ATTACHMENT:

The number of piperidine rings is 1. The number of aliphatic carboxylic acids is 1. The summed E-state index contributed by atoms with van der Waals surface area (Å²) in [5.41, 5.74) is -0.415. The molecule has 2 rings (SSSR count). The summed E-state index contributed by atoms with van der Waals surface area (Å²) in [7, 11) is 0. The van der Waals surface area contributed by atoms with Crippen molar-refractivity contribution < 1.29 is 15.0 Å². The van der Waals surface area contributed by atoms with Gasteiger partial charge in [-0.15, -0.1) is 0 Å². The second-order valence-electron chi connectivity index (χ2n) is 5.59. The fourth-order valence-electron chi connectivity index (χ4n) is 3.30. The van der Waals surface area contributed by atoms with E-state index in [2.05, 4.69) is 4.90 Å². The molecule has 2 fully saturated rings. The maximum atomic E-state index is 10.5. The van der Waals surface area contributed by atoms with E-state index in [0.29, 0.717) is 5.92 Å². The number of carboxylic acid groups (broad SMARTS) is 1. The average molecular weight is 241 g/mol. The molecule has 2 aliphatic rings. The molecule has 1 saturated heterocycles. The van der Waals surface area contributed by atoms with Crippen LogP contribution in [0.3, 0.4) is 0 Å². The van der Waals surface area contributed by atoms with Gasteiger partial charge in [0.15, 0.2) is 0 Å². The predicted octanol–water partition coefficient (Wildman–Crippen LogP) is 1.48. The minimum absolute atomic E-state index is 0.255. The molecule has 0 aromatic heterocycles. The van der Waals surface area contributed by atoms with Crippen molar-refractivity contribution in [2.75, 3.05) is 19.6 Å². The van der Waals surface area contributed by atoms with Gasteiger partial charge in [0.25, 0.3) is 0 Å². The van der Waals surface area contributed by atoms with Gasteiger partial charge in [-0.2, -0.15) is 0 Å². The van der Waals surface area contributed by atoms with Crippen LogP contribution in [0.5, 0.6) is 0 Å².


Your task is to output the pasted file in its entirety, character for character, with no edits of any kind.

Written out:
The number of piperidine rings is 1. The number of aliphatic carboxylic acids is 1. The summed E-state index contributed by atoms with van der Waals surface area (Å²) in [5.41, 5.74) is -0.415. The molecule has 2 rings (SSSR count). The summed E-state index contributed by atoms with van der Waals surface area (Å²) in [7, 11) is 0. The van der Waals surface area contributed by atoms with Crippen molar-refractivity contribution < 1.29 is 15.0 Å². The van der Waals surface area contributed by atoms with Gasteiger partial charge in [-0.15, -0.1) is 0 Å². The second-order valence-electron chi connectivity index (χ2n) is 5.59. The fourth-order valence-electron chi connectivity index (χ4n) is 3.30. The van der Waals surface area contributed by atoms with E-state index in [2.05, 4.69) is 4.90 Å². The molecule has 2 fully saturated rings. The maximum atomic E-state index is 10.5. The van der Waals surface area contributed by atoms with E-state index in [0.29, 0.717) is 5.92 Å². The number of carboxylic acid groups (broad SMARTS) is 1. The average molecular weight is 241 g/mol. The molecule has 2 aliphatic rings. The molecule has 1 saturated heterocycles. The van der Waals surface area contributed by atoms with Crippen LogP contribution in [0.3, 0.4) is 0 Å². The van der Waals surface area contributed by atoms with Gasteiger partial charge in [0.15, 0.2) is 0 Å². The predicted octanol–water partition coefficient (Wildman–Crippen LogP) is 1.48. The minimum absolute atomic E-state index is 0.255. The molecule has 0 aromatic heterocycles. The van der Waals surface area contributed by atoms with Crippen molar-refractivity contribution in [2.75, 3.05) is 19.6 Å². The van der Waals surface area contributed by atoms with Gasteiger partial charge in [0.25, 0.3) is 0 Å². The van der Waals surface area contributed by atoms with Gasteiger partial charge in [-0.2, -0.15) is 0 Å². The van der Waals surface area contributed by atoms with Crippen LogP contribution in [0.5, 0.6) is 0 Å².